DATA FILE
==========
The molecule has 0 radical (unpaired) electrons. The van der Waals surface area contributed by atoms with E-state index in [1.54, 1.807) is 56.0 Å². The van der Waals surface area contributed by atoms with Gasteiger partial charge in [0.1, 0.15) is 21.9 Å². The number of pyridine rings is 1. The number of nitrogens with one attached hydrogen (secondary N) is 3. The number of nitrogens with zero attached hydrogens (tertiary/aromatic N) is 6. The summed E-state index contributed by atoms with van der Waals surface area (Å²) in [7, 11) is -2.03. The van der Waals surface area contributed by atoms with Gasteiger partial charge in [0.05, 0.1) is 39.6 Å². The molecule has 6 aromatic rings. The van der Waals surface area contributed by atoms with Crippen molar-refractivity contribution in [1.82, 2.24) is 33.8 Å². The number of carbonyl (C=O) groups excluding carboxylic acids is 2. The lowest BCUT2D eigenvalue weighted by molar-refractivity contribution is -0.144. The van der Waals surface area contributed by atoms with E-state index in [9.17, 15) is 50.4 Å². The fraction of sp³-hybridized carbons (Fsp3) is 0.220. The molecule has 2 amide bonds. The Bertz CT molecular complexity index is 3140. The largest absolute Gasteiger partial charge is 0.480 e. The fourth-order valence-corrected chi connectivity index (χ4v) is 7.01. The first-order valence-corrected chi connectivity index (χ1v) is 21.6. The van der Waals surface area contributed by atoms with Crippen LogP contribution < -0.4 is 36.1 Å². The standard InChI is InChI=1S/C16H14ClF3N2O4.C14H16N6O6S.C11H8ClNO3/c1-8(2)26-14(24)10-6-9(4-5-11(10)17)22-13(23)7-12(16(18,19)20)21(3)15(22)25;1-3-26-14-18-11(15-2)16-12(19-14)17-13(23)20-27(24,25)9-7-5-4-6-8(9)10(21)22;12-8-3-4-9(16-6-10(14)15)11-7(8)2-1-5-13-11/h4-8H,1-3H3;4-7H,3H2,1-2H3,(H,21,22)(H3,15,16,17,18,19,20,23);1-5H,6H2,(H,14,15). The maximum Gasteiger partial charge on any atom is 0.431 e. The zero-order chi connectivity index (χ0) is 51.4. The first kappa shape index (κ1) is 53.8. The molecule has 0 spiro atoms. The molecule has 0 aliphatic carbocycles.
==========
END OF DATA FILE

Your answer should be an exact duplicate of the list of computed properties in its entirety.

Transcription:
The molecule has 0 radical (unpaired) electrons. The van der Waals surface area contributed by atoms with E-state index in [1.54, 1.807) is 56.0 Å². The van der Waals surface area contributed by atoms with Gasteiger partial charge in [0.1, 0.15) is 21.9 Å². The number of pyridine rings is 1. The number of nitrogens with one attached hydrogen (secondary N) is 3. The number of nitrogens with zero attached hydrogens (tertiary/aromatic N) is 6. The summed E-state index contributed by atoms with van der Waals surface area (Å²) in [7, 11) is -2.03. The van der Waals surface area contributed by atoms with Gasteiger partial charge in [0.05, 0.1) is 39.6 Å². The molecule has 6 aromatic rings. The van der Waals surface area contributed by atoms with Crippen molar-refractivity contribution in [1.82, 2.24) is 33.8 Å². The number of carbonyl (C=O) groups excluding carboxylic acids is 2. The lowest BCUT2D eigenvalue weighted by molar-refractivity contribution is -0.144. The van der Waals surface area contributed by atoms with E-state index in [9.17, 15) is 50.4 Å². The fraction of sp³-hybridized carbons (Fsp3) is 0.220. The molecule has 2 amide bonds. The Bertz CT molecular complexity index is 3140. The largest absolute Gasteiger partial charge is 0.480 e. The fourth-order valence-corrected chi connectivity index (χ4v) is 7.01. The first-order valence-corrected chi connectivity index (χ1v) is 21.6. The van der Waals surface area contributed by atoms with Crippen LogP contribution < -0.4 is 36.1 Å². The standard InChI is InChI=1S/C16H14ClF3N2O4.C14H16N6O6S.C11H8ClNO3/c1-8(2)26-14(24)10-6-9(4-5-11(10)17)22-13(23)7-12(16(18,19)20)21(3)15(22)25;1-3-26-14-18-11(15-2)16-12(19-14)17-13(23)20-27(24,25)9-7-5-4-6-8(9)10(21)22;12-8-3-4-9(16-6-10(14)15)11-7(8)2-1-5-13-11/h4-8H,1-3H3;4-7H,3H2,1-2H3,(H,21,22)(H3,15,16,17,18,19,20,23);1-5H,6H2,(H,14,15). The maximum Gasteiger partial charge on any atom is 0.431 e. The zero-order chi connectivity index (χ0) is 51.4. The first kappa shape index (κ1) is 53.8. The molecule has 0 spiro atoms. The molecule has 0 aliphatic carbocycles.